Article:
While the potatoes are boiling, add chopped garlic to the butter and olive oil in a small pot and set on a very low flame.  When the potatoes are done and the butter has absorbed the flavor of the garlic, chop a little bit of parsley for a garnish.  Mash the potatoes until chunky, then add some almond milk and use a stick blender to break up the peels and add some creamy potatoes to the chunky mix.
Pour in the butter and garlic mixture and stir.  Add Daiya and stir. Add more almond milk if you need to.  Season and serve with the parsley garnish.

Serves 6 million.  Potatoes are starchy. :)

IC Friendly Coleslaw

I got everything I needed for this from +Fresh & Easy Neighborhood Market and +Whole Foods Market .  I used 1 bag of sliced green cabbage, 1 bag of shredded carrots, and 1 very large fennel bulb shredded on the mandolin for the salad.  

For the dressing, I used Follow Your Heart Soy Free Vegenaise, olive oil, agave syrup (or honey, maple, or simple syrup), salt, and pepper. A note for people with IC:  the Vegenaise has a small amount of lemon juice and vinegar.  If this is bothersome, substitute with softened Daiya cream cheese or Wayfare Foods sour cream.  If these are also bothersome, blend drained/rinsed cannellini or garbanzo beans with olive oil until creamy.  It may separate.  

Microwave 2 TB syrup with 2-4 TB olive oil for 10-20 seconds to make it workable. Whisk together with 1/4 C of Vgenaise or substitute).  Add salt and pepper to taste if tolerable.  Dried parsley also has a nice savory flavor if pepper is bothersome.

Pour over the slaw and toss well.  It will last a few days in the cooler, but it's best served once chilled.  Serves 4-6 as a side dish, more if served in Dixie cups.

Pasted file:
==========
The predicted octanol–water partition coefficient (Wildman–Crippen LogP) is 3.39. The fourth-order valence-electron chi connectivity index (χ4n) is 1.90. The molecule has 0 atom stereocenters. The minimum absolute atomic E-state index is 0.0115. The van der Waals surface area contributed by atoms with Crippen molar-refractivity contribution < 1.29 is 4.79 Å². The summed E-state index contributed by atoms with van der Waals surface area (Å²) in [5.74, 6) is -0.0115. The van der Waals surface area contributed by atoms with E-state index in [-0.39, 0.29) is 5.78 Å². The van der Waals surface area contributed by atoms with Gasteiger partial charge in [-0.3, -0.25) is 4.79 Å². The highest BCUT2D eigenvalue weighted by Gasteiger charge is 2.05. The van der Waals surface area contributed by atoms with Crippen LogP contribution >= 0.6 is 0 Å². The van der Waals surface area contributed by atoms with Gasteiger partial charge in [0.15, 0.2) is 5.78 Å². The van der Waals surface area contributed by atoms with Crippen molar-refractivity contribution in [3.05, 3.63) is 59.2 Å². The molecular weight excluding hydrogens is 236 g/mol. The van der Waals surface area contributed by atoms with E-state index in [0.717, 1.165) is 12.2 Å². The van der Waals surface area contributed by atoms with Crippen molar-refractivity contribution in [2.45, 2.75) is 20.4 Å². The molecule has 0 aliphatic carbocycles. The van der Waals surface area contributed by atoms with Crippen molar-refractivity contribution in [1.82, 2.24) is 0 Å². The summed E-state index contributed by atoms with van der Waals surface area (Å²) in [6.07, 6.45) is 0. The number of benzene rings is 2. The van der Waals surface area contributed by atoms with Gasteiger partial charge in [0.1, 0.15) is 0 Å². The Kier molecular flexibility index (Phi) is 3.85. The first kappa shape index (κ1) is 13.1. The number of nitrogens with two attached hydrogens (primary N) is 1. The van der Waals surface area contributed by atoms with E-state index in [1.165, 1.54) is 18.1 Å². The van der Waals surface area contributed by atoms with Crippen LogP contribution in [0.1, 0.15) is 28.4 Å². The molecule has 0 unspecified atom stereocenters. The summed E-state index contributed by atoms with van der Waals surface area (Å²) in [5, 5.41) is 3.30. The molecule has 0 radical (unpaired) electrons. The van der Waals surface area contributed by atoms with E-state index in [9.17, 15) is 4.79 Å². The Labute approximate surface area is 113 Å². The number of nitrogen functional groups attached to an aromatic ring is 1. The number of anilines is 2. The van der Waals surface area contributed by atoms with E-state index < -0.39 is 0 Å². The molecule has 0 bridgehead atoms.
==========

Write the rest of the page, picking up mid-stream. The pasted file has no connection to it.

Turkey Dinner--IC Friendly

Since bouillon is bothersome, this poses an issue when making gravy.  This dish though, is savory and has a glaze on it so it's very comforting food.  Served with the right side dishes, this may be perfect for the Holidays. 

1 whole bunch of celery with leaves, chopped
3-4 boxes of sliced mushrooms
shredded carrots to taste
seitan/wheat meat (I used Upton Naturals Traditional Seitan)
1 small bunch parsley, chopped, no stems
1 tb marjoram
1 tsp tarragon
1 C plain unsweetened almond milk
1-2 tb cornstarch
olive oil

Sweat the mushrooms until they're dry-ish, then add oil to fry with the celery.   Make a slurry with the cornstarch and almond milk and chill while cooking.  When the veggies are nice and stir fried, add the seitan, carrots, and herbs. Just before the mixture starts to stick, add the slurry.  Make sure you stir it again before pouring.  Take off the flame and season to taste.

To make this more festive for the holidays, your stuffing ingredients to the mix. I use sage, chopped Fuji apples, sliced black olives, and chopped pecans. You could also add cranberries, chestnuts, squash, fennel, sausage,hazelnuts, whatever tastes homey to you.